Sydney funnel-web spider: a fatal bite for humans


Sydney funnel-web spider: a fatal bite for humans

Atrax robustus or Sydney funnel-web spider is known to be one of the most aggressive and venomous spiders in the world. Among the 40 species of the Hexathelide family it is the only one, together with Hadronyche formidabilis, whose bite is fatal for humans.

The species is one of three of the genus Atrax, present only in Australia. The original habitat of this spider was an area of ​​no more than 100 km radius from the city of Sydney, in New South Wales, but now it can also be found throughout Queensland and in some Tasmanian forests.

The first scientific study on the poison of A. robustus was carried out by Kellaway in 1934. Among other things it turned out that the toxins contained in it are not lethal to various laboratory animals, or are only so at very high doses, while the sensitivity is very high in primates and in humans.

The lethal activity is believed to depend on only one of the many components of the venom, robustoxin (δ-ACTX-Ar1), also called atraxotoxin, from the genus of spiders. It is a low molecular weight (4854 u) neurotoxic polypeptide, with a high proportion of basic amino acid residues (pH> 9), which in primates slows the inactivation of the sodium channel in motor neurons and the autonomic nervous system.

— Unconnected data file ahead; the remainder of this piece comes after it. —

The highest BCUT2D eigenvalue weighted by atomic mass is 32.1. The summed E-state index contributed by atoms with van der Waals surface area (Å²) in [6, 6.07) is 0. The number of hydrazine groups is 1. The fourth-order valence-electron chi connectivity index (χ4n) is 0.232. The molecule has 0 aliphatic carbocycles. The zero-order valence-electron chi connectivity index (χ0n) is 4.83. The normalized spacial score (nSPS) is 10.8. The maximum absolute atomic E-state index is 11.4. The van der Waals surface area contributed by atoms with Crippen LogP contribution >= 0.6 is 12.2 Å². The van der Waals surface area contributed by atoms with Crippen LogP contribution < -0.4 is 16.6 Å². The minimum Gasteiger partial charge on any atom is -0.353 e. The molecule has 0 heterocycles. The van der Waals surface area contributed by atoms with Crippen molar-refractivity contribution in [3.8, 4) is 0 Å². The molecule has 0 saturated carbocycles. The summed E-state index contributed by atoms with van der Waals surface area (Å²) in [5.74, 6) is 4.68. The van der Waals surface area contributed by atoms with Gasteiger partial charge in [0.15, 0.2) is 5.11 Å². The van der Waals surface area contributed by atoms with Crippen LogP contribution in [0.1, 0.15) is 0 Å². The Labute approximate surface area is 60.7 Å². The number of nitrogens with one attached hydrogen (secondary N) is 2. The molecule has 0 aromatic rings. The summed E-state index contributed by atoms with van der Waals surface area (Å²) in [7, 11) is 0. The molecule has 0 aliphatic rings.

The LD50 in newborn mice is 0.16 mg / kg.

Sydney funnel-web spider: a fatal bite for humans

From 1927 to 1981, 13 documented cases of death due to Atrax bite are reported. An antidote has been available since 1981 and there have been no more fatalities.

These spiders are attracted to water and it is often possible to find them at the edges of swimming pools, where they sometimes fall. The Atrax robustus is able to survive for several hours in these baths, retaining air bubbles around it thanks to the hair and it has happened that it has bitten those who tried to take it out of the water.

Other places where the spider does not disdain to walk are, for example, the gardens of the houses. They were also found in some houses, hidden in clothes, which repeatedly bit the unsuspecting landlords. The color is dark, ranging from black, even with bluish shades, to plum and brown.

The male lives shorter and has a generally smaller body than the female, but longer legs. In both sexes, a shiny, hairless carapace covers the cephalothorax. As in the dipluridae, the seritteri are quite long. Males have a long spur protruding from the second pair of legs, used in mating.